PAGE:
Browse Exhibits (4 total)
Originally exhibited August 20–December 14, 2012
The Elizabeth Perkins Prothro Galleries
Among John Wesley’s most enduring gifts to the early Methodist movement was his constant encouragement to make use of a great variety of beneficial reading materials. Through his published advertisements for newly available Methodist titles and specific reading recommendations made in his personal letters, Wesley created a community that shared a common bond in affordable, easily-read, and useful books intended for education and worship.
The fifty items in this exhibition reveal how readers in the first century of the Methodist tradition (c. 1739–1839) acquired, read, inscribed, annotated, and treasured their books. Selected from Bridwell Library’s Special Collections, these volumes include several owned by John Wesley or his brother Charles Wesley, original manuscripts used by early Methodist ministers, and numerous books and hymnals inscribed with the names of everyday Methodist pioneers, male and female, in England and America.
Originally exhibited May 16–August 22, 2014
This exhibition honors the work of Dr. Richard P. Heitzenrater, recipient of the degree of Doctor of Humane Letters, honoris causa, from Southern Methodist University in May 2014. Dr. Heitzenrater is the William Kellon Quick Professor Emeritus of Church History and Wesley Studies at Duke University Divinity School and was a member of the Perkins School of Theology faculty from 1977 to 1993 as the Albert Cook Outler Chair in Wesleyan Studies and the Director of the Center for Methodist Studies. He also had a close connection to Bridwell Library, twice serving as Acting Director (May–October 1980 and June 1992–May 1993).
Renowned for his research and writing in the area of Wesleyan studies, Dr. Heitzenrater has the distinction of being the person who broke the shorthand code of John Wesley’s diaries. Dr. Heitzenrater has utilized rare books and manuscripts held by Bridwell Library throughout his distinguished career. Pairing works written by Dr. Heitzenrater with items from Bridwell Library Special Collections, the exhibition highlights the long-term relationship between researcher and library.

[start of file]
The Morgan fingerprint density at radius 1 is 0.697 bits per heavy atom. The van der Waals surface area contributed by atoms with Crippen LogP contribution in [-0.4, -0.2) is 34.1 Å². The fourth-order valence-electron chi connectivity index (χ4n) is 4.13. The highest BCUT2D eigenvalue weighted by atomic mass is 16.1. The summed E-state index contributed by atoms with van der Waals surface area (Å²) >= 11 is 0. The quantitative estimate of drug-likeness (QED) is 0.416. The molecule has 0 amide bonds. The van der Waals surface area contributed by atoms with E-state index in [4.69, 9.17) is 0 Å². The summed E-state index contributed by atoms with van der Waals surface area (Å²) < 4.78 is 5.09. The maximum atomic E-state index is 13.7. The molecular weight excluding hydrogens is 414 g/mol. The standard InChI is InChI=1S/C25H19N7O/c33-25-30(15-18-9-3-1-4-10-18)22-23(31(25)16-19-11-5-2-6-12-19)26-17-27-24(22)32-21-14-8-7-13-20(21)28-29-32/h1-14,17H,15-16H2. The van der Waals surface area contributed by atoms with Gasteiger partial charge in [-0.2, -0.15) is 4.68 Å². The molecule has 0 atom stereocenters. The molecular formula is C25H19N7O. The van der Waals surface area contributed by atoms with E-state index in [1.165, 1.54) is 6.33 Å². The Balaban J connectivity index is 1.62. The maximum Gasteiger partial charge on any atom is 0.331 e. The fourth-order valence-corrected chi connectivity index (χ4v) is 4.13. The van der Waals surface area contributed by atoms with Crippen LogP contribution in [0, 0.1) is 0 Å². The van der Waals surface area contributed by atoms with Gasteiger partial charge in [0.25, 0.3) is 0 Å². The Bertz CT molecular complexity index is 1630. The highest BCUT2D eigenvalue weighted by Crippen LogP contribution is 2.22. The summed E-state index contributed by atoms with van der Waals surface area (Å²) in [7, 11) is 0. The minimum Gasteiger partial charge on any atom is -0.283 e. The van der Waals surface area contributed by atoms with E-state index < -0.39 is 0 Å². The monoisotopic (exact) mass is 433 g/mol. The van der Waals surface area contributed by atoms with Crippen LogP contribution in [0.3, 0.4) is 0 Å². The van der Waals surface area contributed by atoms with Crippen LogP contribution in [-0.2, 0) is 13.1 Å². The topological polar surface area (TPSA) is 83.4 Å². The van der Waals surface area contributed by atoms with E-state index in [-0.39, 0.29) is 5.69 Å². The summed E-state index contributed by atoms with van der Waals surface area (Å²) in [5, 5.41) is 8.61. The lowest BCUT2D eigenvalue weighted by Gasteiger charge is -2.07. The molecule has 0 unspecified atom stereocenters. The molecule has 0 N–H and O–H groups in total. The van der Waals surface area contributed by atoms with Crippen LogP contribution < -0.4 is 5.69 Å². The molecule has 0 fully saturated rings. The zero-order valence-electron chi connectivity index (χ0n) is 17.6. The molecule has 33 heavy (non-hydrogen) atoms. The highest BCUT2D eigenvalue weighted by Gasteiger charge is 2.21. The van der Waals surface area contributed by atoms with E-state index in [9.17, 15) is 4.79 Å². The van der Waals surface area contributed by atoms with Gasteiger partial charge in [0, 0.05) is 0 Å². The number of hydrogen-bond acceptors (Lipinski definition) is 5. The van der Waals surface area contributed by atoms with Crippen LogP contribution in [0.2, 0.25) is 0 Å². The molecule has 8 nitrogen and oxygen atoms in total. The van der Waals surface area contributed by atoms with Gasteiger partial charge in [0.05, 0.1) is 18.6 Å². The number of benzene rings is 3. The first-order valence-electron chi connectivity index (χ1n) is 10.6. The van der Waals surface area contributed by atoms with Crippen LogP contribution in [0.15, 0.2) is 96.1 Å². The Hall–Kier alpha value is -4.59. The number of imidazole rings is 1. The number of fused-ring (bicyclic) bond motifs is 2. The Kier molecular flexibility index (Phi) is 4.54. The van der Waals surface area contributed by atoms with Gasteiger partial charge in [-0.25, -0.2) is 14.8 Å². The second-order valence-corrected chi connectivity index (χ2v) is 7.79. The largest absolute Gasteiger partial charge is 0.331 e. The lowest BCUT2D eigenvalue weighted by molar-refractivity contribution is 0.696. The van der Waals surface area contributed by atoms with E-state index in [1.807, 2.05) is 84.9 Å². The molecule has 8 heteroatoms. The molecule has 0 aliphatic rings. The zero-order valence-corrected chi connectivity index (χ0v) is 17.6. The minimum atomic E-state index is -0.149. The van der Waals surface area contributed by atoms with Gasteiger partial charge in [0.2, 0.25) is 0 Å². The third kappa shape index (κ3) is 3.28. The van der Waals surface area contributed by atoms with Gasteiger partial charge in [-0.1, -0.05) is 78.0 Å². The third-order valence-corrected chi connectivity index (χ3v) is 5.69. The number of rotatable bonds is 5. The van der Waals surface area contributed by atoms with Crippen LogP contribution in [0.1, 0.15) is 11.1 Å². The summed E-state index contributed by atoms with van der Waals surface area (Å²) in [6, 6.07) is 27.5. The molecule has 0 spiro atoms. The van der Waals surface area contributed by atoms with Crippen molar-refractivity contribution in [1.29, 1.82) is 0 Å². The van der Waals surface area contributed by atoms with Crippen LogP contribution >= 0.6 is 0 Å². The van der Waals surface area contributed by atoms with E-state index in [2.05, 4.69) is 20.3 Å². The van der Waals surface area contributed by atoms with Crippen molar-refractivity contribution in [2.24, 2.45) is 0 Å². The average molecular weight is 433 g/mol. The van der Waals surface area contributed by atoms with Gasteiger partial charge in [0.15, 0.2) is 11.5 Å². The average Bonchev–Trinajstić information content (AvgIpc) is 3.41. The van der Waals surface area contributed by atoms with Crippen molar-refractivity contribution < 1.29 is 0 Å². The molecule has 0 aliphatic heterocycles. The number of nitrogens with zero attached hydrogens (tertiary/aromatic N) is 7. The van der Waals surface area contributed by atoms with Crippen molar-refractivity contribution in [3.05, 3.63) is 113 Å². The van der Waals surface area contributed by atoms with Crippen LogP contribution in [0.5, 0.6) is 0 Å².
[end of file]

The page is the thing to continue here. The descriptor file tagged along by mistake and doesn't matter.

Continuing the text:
Originally exhibited May 9–August 29, 2012
For six centuries, the Imitatio Christi (“Imitation of Christ”) has been the most widely read Christian book after the Bible. It consists of four Books: the first two counsel the reader on the spiritual life; the third deals with the inward consolation of the soul; and the fourth concerns the virtues of Communion. Written ca. 1418 by Thomas à Kempis (ca. 1380–1471), the Latin text has been translated into hundreds of languages and printed in some ten thousand editions. Its spirit of personal devotion patterned on the life of Christ helped sow the seeds of the Protestant Reformation as well as the Counter-Reformation, and it profoundly influenced such diverse figures as St. Ignatius Loyola and John Wesley.
Bridwell Library holds twenty-six fifteenth-century editions of the Imitatio Christi and scores of editions dating from the sixteenth to the twentieth century. These include many vernacular translations into English, German, French, Italian, Arabic, and Croatian, as well as fine modern editions. The books selected for this exhibition highlight the history of this perennially popular text from ca. 1473 to 1905.
Originally exhibited February 3 – May 17, 2014
The Elizabeth Perkins Prothro Galleries
Since the founding of Bridwell Library in 1951, staff members have promoted the use of special collections and archives by curating exhibitions and hosting public events. During the 1990s the Library also began providing internet access to selected exhibitions, collection inventories, and images of important volumes and artifacts. In 2010 Bridwell Library published its first set of digital images as part of the SMU Digital Collections online database. Today the Library offers numerous digital collections containing more than 4,000 high-quality images, audio files, and videos.
Providing remote access to rare and unique print, manuscript, photographic, audio, and video materials helps Bridwell Library fulfill its educational mission. Each month thousands of patrons view these virtual representations of real objects. The purpose of this exhibition is to bring the virtual and the real together in the same place at the same time so that both can be studied and enjoyed.
“Virtual and Real” presents fifty-six items representing twelve digital collections. All twelve featured collections relate to the history of the United Methodist Church or Perkins School of Theology. Throughout the exhibition visitors are encouraged to scan the Quick Response (QR) codes and explore the linked images and metadata while viewing the artifacts. To view installation photographs, follow this link.